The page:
1. Complete spitballing here, but suppose that winning the coin toss is a reap advantage, but a fairly small one.

      Since the regular season games don't take the quality of the team into account, that means you're more likely to have a matchup when one team is much better than the other. In such a situation, the better team can generally overcome the small advantage of the coin toss if they lose it, and obviously only be better positioned if they win: in this situation, you wouldn't expect much correlation between the outcome of the toss and the outcome of the game.

      Since the playoffs are played be the teams that have been screened to be the best, on the other hand, it will be less likely for one team to be dramatically better than the other in any given game. In that situation, perhaps the small advantage of the coin toss becomes much more important.

      Of course, one obvious counterargument would be that games where one team is much better are less likely to go into overtime in the first place. If someone were inclined to investigate this seriously, I suppose they could take a closer look all the OT games in the sample and break them down using whichever proxy for team quality you find most compelling.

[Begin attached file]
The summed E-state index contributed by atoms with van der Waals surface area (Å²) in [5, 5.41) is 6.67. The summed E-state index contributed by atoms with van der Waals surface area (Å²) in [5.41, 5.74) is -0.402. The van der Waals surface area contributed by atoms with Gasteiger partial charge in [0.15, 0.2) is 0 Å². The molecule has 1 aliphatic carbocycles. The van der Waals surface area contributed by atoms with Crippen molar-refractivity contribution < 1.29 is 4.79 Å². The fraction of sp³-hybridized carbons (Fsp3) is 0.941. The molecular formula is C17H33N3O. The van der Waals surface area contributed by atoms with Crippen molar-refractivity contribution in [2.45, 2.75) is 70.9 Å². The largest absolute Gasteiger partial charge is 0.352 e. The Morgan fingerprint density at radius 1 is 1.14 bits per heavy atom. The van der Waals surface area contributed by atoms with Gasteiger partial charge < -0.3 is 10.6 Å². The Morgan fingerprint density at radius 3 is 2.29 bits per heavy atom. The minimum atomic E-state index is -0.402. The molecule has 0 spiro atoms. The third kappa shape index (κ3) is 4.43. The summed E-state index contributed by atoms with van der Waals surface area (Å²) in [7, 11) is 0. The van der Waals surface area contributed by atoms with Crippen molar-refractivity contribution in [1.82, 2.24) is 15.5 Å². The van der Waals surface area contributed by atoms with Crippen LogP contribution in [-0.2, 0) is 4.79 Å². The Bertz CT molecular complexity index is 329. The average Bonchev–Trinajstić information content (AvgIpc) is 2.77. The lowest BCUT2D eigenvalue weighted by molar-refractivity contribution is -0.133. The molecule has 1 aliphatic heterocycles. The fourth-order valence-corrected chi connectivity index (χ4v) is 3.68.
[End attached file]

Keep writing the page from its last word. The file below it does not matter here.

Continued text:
1. I like this argument. It's the ratio of the coin toss advantage to the discrepancy between the teams.

      2. The better team also generally has home field advantage, which is larger than the coin toss advantage.

      3. I think this is close, but I'd focus on QBs. The modern NFL is a pass-happy, no defense league (especially against the pass). So QBs become disproportionately valuable. Sure, great defenses can sometimes get you a good regular-season record, but in the playoffs, you generally need a great QB to lead your team. (LV, for example had the #26 defense and got in playoffs; Broncos and Saints had #3 and #4 and were out.)